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At Final Stakeout Before Election, Senate Leaders Bullish on Chances (Video)

(Bill Clark/CQ Roll Call)

At what's expected to be their final appearances before the cameras in the Ohio clock corridor before the midterm elections in November, the two political strategists leading the Senate offered predictably upbeat assessments for their respective parties' chances.  

"If the election were today, we would be just fine. The election's not today, it's 48 days away," Senate Majority Leader Harry Reid, D-Nev., said — not long after his Republican counterpart Mitch McConnell of Kentucky expressed optimism the electorate would go their way.  

"I'm not going to lay out what the agenda will be if in fact we become the majority," McConnell said, when asked about the chances a GOP-led Senate might roll back procedural changes made by Reid using the "nuclear option."  

"The American people have to speak first, and I think there are a number of things that we would like to do differently. You heard the Keystone pipeline mentioned. That's a good example," McConnell said. "Repealing the medical device tax, something that enjoys overwhelming bipartisan support, those are the kinds of things that we've not been able to vote on in the Senate for years that the American people might like us to address."  

Likewise, Reid said "I'm not speculating on any Republican majority," while pointing to positive news about the spending by the conservative group Americans for Prosperity, which is backed by Reid's common campaign foil, the Koch brothers.  

"We're doing fine, and I just think any talk about Republicans taking control of the Senate is really premature and not based upon fact," Reid said, also dismissing the idea of President Barack Obama's approval rating dragging down Democrats.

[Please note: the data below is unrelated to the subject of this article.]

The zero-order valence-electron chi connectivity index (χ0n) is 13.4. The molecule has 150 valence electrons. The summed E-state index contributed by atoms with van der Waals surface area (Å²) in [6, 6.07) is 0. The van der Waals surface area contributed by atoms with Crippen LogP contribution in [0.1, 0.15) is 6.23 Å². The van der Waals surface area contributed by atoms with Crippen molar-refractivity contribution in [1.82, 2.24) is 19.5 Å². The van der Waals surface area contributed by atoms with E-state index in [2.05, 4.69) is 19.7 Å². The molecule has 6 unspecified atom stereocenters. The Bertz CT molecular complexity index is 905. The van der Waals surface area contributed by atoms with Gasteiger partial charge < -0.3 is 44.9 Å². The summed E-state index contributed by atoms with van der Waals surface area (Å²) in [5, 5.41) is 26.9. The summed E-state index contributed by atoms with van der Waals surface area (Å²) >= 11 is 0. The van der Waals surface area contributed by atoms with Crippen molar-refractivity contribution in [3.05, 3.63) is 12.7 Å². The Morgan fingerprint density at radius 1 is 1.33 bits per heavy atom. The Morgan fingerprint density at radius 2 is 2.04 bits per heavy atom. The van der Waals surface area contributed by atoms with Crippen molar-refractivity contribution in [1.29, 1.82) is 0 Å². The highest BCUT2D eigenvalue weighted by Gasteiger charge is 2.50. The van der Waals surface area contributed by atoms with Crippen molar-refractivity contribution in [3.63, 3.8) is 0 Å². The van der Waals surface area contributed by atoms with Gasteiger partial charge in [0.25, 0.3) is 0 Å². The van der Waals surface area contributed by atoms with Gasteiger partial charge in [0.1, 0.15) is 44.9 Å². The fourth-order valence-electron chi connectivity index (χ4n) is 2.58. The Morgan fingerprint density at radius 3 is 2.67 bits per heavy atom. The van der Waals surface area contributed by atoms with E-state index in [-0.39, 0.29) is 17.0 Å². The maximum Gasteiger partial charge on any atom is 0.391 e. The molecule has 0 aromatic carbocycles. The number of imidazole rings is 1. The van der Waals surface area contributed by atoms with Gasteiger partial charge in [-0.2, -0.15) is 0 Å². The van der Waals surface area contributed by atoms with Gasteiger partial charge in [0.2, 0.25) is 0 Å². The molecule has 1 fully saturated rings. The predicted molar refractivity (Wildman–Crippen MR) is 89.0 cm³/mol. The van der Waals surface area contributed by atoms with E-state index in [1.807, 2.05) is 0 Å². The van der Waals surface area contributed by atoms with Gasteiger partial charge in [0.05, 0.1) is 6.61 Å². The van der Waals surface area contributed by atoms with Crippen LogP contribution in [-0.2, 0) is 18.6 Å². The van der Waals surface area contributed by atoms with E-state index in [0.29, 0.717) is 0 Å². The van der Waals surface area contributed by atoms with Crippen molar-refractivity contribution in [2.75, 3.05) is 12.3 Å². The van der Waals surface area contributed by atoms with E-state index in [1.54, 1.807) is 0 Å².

"All elections are the same in this sense. Anything six weeks or two months out from an election is all based upon the candidates," he said. "It's a contest between two individuals. ... We have much better candidates than they have."  

McConnell also ran through the different groups of states that comprise the map.  

"I think the races are yet to be won. Our friends on the other side are tough competitors. You all are familiar with the landscape. We have pickup opportunities in states that Mitt Romney carried: West Virginia, North Carolina, Louisiana, Arkansas, South Dakota, Alaska and Montana," McConnell said. "We have very competitive races in five purple states: New Hampshire, Virginia, Michigan, Iowa and Colorado. We have two really terrific candidates in a couple of blue states: Minnesota and Oregon."  

"We're hoping to have a really good year. We're hoping the American people will agree with us that it might be time to try something different after six years in a row of the same old thing," McConnell said.  

Reid indicated that he intended to stand for Democratic leader regardless of the outcome in November, despite the obvious unwillingness to speculate that could be in a minority capacity.  

That's really no surprise. Even less surprising? Reid once again declared Tuesday that the nuclear repository at Yucca Mountain in his home state of Nevada has no chance as long as he's there.  

"Exclamation, all kinds of underlining: as long as I'm around, there's no Yucca Mountain," Reid said.  

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